• To continue to be stunned by the awe-inspiring sight of the star filled sky.
  • To keep checking the weather forecasts.
  • To practise anchoring technique.
  • To investigate strange noises immediately To check the engine daily according to the RYA ‘wobble’ mnemonic.
  • To fill up with water, gas and diesel whenever possible.
  • To use technology,  (AIS – Automatic Identification of Ships, Radar or electronic charts) as an aid to navigation and sailing, but not the be all and end all!
  • To trust our instincts.
  • That sighting dolphins, turtles and starfish always lifts our mood.
DCIM119GOPRO

Since there is mostly just the two of us; and not to get schmaltzy; we have had to rely on each other when things get tough.  We have had to ‘man-up’ on occasions and are improving at staying calm under pressure.   We have had to think in different ways to solve numerous boat problems.

We have had to cook when leaning at a rakish angle.  We are constantly having to fix stuff.  Especially  toilets – often!  Generally something breaks every day.

 

 

 

 

Sometimes it is a simple fix, sometimes it is much more involved.  (As in; the Starboard shroud started to twist and break the other day so I had to carry 19.7kg of new ones back to the boat. )  We have had to use our initiative and think quickly or change plans rapidly to fit a new situation and make things safer.  For the most part, we have succeeded and that, in itself, brings a certain satisfaction.

It’s true, that you really don’t know what the day is going to throw at you when you wake up (Thanks are due to Sue and Malcolm on Sukama for their insight, which I think is bob on. ) and we are better at reacting and adapting our plans accordingly.  We have experienced  violent peaks and troughs of adrenaline during the course of our travels which  is oddly addictive.  Even if the peaks do make me awfully thirsty!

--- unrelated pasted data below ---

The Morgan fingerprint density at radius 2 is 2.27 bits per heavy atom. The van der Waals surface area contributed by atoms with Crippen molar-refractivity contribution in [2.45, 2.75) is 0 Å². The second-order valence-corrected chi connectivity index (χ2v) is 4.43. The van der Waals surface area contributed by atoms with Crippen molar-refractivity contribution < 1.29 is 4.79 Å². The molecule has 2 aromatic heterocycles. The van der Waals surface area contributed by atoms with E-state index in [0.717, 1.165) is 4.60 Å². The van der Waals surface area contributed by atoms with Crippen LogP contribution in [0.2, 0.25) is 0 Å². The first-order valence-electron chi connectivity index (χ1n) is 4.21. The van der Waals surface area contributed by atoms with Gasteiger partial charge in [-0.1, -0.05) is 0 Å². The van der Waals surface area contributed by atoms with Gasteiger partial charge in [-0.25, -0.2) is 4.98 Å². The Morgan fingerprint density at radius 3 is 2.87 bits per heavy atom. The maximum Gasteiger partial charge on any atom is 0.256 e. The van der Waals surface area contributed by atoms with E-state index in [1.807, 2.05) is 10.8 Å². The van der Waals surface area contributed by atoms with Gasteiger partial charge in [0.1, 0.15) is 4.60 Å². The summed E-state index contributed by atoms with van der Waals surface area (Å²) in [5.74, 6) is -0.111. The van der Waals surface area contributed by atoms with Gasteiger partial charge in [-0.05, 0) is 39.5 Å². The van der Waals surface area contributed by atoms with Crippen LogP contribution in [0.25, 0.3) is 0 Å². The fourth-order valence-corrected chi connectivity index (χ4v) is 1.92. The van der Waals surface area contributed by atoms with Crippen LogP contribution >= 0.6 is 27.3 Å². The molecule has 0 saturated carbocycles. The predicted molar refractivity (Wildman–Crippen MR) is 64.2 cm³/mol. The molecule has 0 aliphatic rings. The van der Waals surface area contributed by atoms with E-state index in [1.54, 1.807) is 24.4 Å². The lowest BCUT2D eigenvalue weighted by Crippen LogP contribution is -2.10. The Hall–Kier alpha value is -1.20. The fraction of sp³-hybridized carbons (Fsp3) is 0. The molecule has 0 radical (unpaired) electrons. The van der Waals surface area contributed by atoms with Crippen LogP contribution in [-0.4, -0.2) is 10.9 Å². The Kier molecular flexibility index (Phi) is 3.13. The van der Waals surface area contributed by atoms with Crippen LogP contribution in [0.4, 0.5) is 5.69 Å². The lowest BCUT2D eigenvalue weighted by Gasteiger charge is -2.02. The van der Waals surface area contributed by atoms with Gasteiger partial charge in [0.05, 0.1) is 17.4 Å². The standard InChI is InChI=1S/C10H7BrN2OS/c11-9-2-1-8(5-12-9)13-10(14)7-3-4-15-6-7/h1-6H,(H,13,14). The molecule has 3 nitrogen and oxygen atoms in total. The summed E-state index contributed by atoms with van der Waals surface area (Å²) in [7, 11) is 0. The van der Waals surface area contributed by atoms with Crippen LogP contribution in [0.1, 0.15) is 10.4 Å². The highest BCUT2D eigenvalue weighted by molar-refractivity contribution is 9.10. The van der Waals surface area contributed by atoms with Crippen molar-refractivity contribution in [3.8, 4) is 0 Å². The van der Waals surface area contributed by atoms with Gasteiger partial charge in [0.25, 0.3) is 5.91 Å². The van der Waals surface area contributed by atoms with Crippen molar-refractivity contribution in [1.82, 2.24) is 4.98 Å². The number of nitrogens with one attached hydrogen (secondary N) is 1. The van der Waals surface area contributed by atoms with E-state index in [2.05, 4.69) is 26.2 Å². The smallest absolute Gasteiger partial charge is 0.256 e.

I am pleased to have had time to read,  to practise my Italian learning, and to play endless games of calming Scrabble.

I have been gratified to notice that people are making increasing efforts to limit plastic pollution in the seas (although still more can be done everywhere to reduce the amount of single use plastic being produced, used, bought and, ultimately, making its way to the sea).

We have been lucky enough to meet some really interesting and fun people.  The other day we were with a group of Greek,  French, Brit and Lebanese nationals which was really special.

We appreciate being part of a community of wonderful fellow sailors and live-a-boards who are always happy to share their spare parts, their experience, their assistance and useful advice on all sorts of boaty things.